Take another ten breaths like this. When you’re ready, gently open your eyes.

Welcome, summer!

Maintaining a Mindful Outer Landscape: Emotional Environment

Maintaining a Mindful Outer Landscape: Emotional Environment

Last week we learned about Maintaining a Mindful Outer Landscape through our Physical Environment. This week we’re going to learn about how to Maintain a Mindful Outer Landscape through our Emotional Environment.

So what is an Emotional Environment anyhow? An Emotional Environment has to do with how you feel in the place that you’re in. We learned about our Physical Environment first, because that helps us set up our Emotional Environment too! But it isn’t just the physical things around us that affect our Emotional Environment, it’s the people and sounds too!

Close your eyes for a moment here and think about the people you’re around most of the time. Maybe they are friends or family. Think about how you usually feel around these people. Maybe also notice why you feel that way. If you feel happy, maybe it’s because you know you’re loved or cared for. If you feel sad, maybe you don’t feel like you’re getting very much attention directed your way. Just notice this, without judging any of it!

Gently blink your eyes open and reflect on what you just pictured. Our goal is to Maintain our Mindful Outer Landscape through our Emotional Environment. If our Emotional Environment doesn’t feel very good, what can we do to help if feel better?

Here are some tools we’ve learned in the past through our Mindfulness practices:

  • Mindful Communication Series:7632203602_1549d758cd_b
    • Mindful Listening
    • Mindful Words
    • Mindful Body Language
  • The Mindful Body Series:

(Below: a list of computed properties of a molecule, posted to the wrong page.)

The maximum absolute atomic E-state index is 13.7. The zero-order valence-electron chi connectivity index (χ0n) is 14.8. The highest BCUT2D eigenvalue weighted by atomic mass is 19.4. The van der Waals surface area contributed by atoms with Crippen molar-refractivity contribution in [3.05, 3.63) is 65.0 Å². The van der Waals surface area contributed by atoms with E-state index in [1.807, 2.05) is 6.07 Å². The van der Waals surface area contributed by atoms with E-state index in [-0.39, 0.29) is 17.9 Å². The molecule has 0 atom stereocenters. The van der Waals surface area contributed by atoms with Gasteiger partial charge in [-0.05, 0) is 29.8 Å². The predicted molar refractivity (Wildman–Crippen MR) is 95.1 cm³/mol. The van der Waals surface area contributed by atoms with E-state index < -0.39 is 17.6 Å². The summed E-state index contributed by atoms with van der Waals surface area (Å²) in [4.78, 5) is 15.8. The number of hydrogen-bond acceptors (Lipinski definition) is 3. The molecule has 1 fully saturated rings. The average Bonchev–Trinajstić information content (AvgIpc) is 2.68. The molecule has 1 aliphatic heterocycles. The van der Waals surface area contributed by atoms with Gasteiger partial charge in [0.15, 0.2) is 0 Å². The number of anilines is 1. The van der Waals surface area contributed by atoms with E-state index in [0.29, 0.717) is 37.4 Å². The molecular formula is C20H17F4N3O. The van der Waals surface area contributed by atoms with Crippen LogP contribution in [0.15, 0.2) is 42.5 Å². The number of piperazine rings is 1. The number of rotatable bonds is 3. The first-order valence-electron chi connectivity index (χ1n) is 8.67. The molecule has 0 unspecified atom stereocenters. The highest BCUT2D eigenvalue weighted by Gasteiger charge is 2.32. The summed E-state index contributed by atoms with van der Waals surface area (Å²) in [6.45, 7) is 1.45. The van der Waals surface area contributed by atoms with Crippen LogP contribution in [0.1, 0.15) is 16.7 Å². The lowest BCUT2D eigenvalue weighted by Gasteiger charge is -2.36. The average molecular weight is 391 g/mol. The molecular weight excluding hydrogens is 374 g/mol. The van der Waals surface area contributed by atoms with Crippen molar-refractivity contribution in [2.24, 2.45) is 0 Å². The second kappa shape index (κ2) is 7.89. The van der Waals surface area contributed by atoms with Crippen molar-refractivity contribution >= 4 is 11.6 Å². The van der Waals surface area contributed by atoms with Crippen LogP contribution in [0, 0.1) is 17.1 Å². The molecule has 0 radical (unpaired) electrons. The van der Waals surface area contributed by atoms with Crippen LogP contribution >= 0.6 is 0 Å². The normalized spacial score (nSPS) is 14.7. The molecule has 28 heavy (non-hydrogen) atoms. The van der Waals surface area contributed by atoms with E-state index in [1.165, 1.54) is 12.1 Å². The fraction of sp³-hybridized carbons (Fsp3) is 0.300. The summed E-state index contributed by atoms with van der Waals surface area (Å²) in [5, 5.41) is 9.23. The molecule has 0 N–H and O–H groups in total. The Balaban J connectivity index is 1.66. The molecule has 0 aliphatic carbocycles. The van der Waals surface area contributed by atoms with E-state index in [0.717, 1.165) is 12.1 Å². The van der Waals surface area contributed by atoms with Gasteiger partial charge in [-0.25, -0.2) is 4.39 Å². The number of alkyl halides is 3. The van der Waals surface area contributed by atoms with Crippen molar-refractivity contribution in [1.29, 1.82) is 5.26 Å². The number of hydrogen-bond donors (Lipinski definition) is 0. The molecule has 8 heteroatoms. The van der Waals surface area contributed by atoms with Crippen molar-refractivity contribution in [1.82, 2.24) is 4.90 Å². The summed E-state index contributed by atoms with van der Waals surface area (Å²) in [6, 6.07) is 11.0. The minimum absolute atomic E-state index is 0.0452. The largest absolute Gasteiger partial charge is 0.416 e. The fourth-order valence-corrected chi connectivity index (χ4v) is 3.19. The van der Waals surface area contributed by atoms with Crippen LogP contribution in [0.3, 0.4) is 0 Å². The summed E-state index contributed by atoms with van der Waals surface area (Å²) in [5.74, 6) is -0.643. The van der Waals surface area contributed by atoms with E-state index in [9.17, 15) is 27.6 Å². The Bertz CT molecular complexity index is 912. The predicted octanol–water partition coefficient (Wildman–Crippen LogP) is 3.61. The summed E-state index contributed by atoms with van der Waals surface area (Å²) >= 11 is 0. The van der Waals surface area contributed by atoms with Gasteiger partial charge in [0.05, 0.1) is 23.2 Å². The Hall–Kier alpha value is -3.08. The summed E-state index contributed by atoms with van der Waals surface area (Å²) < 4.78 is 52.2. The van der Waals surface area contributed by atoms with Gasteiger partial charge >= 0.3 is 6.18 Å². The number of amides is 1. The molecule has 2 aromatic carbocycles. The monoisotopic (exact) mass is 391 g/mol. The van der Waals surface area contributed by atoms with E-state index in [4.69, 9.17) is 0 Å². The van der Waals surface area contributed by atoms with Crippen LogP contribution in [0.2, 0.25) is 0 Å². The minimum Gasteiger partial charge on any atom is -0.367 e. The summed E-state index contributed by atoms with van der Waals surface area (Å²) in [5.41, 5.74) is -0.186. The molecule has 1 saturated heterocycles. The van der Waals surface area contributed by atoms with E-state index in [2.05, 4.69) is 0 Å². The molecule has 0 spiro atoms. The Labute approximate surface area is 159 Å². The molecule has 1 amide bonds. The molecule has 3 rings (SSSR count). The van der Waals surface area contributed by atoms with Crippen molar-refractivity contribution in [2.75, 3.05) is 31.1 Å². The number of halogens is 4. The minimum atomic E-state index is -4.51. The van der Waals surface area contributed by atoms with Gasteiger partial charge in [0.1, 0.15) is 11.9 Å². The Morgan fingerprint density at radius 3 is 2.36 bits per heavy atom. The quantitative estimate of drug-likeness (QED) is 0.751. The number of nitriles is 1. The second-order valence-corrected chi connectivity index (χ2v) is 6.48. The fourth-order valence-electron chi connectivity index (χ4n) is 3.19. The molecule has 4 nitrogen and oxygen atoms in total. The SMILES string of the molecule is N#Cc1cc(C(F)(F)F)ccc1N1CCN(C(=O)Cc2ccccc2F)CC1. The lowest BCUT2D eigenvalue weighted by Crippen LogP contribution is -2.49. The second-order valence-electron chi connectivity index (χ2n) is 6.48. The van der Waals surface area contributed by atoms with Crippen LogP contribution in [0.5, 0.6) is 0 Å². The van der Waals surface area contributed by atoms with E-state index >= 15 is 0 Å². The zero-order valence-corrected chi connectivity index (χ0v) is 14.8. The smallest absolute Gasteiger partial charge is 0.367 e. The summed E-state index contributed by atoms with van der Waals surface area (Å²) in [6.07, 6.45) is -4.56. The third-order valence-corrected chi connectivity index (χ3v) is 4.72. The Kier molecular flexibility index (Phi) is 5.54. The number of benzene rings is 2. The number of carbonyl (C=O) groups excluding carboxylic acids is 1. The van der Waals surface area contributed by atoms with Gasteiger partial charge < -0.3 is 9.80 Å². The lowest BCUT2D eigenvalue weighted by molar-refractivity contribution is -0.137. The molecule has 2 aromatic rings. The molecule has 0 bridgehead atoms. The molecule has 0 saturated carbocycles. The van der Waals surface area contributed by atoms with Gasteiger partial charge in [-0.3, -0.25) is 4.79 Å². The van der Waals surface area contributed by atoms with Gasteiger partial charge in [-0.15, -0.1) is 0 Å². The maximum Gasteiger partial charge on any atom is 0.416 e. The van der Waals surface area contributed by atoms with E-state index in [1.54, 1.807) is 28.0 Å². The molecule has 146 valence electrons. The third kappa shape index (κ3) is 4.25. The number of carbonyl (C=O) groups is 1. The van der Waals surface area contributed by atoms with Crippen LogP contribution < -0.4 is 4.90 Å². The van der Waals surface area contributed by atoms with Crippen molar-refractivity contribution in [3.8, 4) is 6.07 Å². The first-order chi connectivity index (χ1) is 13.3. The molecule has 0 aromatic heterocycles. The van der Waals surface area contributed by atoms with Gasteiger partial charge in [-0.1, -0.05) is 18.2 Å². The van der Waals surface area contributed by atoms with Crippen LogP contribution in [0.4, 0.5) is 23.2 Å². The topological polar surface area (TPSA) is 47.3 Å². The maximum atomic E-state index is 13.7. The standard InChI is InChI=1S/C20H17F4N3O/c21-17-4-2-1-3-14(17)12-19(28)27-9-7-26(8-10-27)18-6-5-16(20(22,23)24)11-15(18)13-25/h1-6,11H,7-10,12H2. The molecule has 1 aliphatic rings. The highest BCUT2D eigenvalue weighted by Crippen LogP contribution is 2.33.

• Mindful Eating Habits
    • Mindful Movement Habits
    • Mindful Rest Habits

The main idea is that what you take in affects what you put out. So we want to make sure our Mindful Inner and Outer Landscapes are doing the best they can so that we can help others have Mindful Inner and Outer Landscapes too. What you take in includes conversations with other people, music, TV, food, everything! You don’t have to worry too much about this all at once, just notice what your choices look like now and see if you can take some small steps, one at a time, to make your Outer Landscape a little more Mindful.

Maintaining a Mindful Outer Landscape: Your Physical Environment

Maintaining a Mindful Outer Landscape: Your Physical Environment

Materials Needed:

  • Mindful Outer Landscape drawing from last week (or small piece of paper)
  • Colored pencils, crayons, or other writing utensils

Last week we got to dream up our Mindful Outer Landscapes. This week we’re going to start learning to how maintain them!

As we learned before, what is around you becomes a part of you. This means people, places, and things. Today we are going to focus on WHAT is around us, from the things perspective. These things make up our Physical Environment, or the space around us. We can pick them up with our hands and move them around to make our Mindful Outer Landscape even more supportive and reflective of our Mindful Inner Landscape.

For starters. Close your eyes and imagine what your room looks like. Your room is a very special place because it is the first thing you see in when you wake up in the morning, and the last thing you see when you go to bed at night. Notice what you might see in your room right now: is it clean, messy, bright, dark? Think about this, and create a picture of what your room is like right now.

Then think about whether your room as it is now helps to Maintain your Mindful Outer Landscape, or if it might not be helping so much. Odds are, there may be something that might not be helping to Maintain our Mindful Outer Landscapes in our Physical Environment. Notice what that might be, and think if there is something simple you can do to change that.